March 17th, 2020
Knowing how to handle a dental emergency can mean the difference between saving and losing your child’s tooth. Here are some tips to help you cope quickly and calmly with a dental emergency.
If something happens to any of a child’s primary (baby) teeth, you should take your child to the dentist as soon as you can. If a tooth is completely out, do not try to put it back into the tooth socket. Although it is normal for children to lose primary teeth, an accident that damages a primary tooth could also harm the permanent (adult) tooth underneath.
Rinse the mouth with warm water to keep the area clean. Put a cold compress (like an ice pack or a washcloth with ice wrapped inside) on the face to reduce swelling. Go to the dentist right away. If you can find the broken tooth piece, bring it with you to the dentist. Wrap it in some wet gauze or a wet towel if possible.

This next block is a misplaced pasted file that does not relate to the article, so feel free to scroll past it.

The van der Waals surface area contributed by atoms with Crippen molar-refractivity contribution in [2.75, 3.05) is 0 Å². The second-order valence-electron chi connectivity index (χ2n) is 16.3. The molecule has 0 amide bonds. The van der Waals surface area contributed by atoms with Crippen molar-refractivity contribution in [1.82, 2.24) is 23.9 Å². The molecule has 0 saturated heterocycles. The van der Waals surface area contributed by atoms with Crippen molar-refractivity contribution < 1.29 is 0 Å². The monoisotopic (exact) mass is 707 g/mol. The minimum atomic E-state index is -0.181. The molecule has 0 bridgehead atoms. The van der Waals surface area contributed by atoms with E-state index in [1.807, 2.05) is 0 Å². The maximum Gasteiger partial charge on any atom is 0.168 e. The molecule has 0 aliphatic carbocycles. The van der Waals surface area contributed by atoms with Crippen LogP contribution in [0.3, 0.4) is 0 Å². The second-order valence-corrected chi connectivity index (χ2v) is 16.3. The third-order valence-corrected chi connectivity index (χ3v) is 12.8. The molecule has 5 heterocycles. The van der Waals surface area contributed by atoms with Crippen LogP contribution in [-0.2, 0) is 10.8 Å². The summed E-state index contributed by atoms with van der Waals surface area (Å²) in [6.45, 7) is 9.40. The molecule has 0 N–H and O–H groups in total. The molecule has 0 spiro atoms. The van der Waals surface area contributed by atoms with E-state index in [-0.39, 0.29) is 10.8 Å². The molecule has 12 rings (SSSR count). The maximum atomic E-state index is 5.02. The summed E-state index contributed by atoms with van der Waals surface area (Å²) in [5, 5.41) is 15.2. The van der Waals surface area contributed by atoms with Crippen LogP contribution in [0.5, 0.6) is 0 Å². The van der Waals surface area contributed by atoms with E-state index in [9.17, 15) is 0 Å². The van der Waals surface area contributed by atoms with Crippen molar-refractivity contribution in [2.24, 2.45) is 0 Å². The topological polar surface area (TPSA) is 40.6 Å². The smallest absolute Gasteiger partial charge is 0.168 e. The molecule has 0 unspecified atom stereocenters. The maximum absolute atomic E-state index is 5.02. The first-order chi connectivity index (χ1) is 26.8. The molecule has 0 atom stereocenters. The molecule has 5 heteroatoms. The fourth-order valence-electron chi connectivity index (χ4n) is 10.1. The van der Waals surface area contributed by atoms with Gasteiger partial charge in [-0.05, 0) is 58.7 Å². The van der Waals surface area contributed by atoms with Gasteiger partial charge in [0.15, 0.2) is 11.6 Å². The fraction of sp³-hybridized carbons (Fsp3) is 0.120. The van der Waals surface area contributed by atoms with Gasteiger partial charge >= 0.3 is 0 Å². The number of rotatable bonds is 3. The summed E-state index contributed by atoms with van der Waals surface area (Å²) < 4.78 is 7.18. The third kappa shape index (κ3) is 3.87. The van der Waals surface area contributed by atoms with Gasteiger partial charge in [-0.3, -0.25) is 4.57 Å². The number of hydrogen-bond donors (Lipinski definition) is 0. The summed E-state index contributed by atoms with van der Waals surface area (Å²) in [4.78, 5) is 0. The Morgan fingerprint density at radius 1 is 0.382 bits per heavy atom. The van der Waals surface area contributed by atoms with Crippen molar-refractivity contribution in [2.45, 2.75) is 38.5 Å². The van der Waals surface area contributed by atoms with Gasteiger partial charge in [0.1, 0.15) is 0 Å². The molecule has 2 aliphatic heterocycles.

Clean the area gently with a cloth and place a cold compress on the area to keep swelling down. If there is a lot of bleeding or if it doesn’t stop after a short time, take your child to a dentist or an emergency center.
Gently try to remove the object with dental floss. If that does not work, go to the dentist. Do not try to remove the object with a sharp or pointed instrument.
Rinse the mouth with warm water to clean it out. Give your child what you would normally give him or her for pain. Do not put aspirin directly on the aching tooth or gums. Take your child to the dentist as soon as you can. If your child’s face is swollen, take your child to your dentist or physician. Swelling of the face can be a sign of serious infection.
Apply a cold compress to control swelling. Take your child to the dentist or an emergency center right away.
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